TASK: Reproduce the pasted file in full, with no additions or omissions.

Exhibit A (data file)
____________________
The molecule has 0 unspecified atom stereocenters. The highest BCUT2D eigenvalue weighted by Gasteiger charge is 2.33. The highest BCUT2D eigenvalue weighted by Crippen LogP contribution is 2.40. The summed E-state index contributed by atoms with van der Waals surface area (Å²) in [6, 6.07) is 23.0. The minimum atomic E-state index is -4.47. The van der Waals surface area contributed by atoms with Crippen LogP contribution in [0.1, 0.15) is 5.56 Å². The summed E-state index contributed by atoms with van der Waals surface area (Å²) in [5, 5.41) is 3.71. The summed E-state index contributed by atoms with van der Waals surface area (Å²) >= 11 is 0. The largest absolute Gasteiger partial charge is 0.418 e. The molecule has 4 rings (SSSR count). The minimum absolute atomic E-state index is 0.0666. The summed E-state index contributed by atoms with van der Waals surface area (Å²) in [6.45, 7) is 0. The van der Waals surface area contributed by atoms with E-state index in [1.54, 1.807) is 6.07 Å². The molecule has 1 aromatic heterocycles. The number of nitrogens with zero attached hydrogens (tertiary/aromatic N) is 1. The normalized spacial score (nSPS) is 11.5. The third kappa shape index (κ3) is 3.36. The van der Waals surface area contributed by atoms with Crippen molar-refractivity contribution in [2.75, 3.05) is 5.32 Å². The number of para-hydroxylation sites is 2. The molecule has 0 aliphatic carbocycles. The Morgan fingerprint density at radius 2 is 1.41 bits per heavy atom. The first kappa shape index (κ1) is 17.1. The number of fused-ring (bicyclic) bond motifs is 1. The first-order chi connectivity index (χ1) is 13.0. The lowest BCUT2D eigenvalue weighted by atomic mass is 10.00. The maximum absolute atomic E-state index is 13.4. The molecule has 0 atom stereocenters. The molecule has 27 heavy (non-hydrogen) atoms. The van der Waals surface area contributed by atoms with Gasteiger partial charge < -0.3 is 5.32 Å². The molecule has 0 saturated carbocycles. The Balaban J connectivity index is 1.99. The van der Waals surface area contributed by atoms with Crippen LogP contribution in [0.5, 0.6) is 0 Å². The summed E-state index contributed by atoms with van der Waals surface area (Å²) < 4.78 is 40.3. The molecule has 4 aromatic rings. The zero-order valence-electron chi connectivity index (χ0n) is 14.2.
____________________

The molecule has 0 unspecified atom stereocenters. The highest BCUT2D eigenvalue weighted by Gasteiger charge is 2.33. The highest BCUT2D eigenvalue weighted by Crippen LogP contribution is 2.40. The summed E-state index contributed by atoms with van der Waals surface area (Å²) in [6, 6.07) is 23.0. The minimum atomic E-state index is -4.47. The van der Waals surface area contributed by atoms with Crippen LogP contribution in [0.1, 0.15) is 5.56 Å². The summed E-state index contributed by atoms with van der Waals surface area (Å²) in [5, 5.41) is 3.71. The summed E-state index contributed by atoms with van der Waals surface area (Å²) >= 11 is 0. The largest absolute Gasteiger partial charge is 0.418 e. The molecule has 4 rings (SSSR count). The minimum absolute atomic E-state index is 0.0666. The summed E-state index contributed by atoms with van der Waals surface area (Å²) in [6.45, 7) is 0. The van der Waals surface area contributed by atoms with E-state index in [1.54, 1.807) is 6.07 Å². The molecule has 1 aromatic heterocycles. The number of nitrogens with zero attached hydrogens (tertiary/aromatic N) is 1. The normalized spacial score (nSPS) is 11.5. The third kappa shape index (κ3) is 3.36. The van der Waals surface area contributed by atoms with Crippen molar-refractivity contribution in [2.75, 3.05) is 5.32 Å². The number of para-hydroxylation sites is 2. The molecule has 0 aliphatic carbocycles. The Morgan fingerprint density at radius 2 is 1.41 bits per heavy atom. The first kappa shape index (κ1) is 17.1. The number of fused-ring (bicyclic) bond motifs is 1. The first-order chi connectivity index (χ1) is 13.0. The lowest BCUT2D eigenvalue weighted by atomic mass is 10.00. The maximum absolute atomic E-state index is 13.4. The molecule has 0 atom stereocenters. The molecule has 27 heavy (non-hydrogen) atoms. The van der Waals surface area contributed by atoms with Gasteiger partial charge < -0.3 is 5.32 Å². The molecule has 0 saturated carbocycles. The Balaban J connectivity index is 1.99. The van der Waals surface area contributed by atoms with Crippen LogP contribution in [0.5, 0.6) is 0 Å². The summed E-state index contributed by atoms with van der Waals surface area (Å²) < 4.78 is 40.3. The molecule has 4 aromatic rings. The zero-order valence-electron chi connectivity index (χ0n) is 14.2.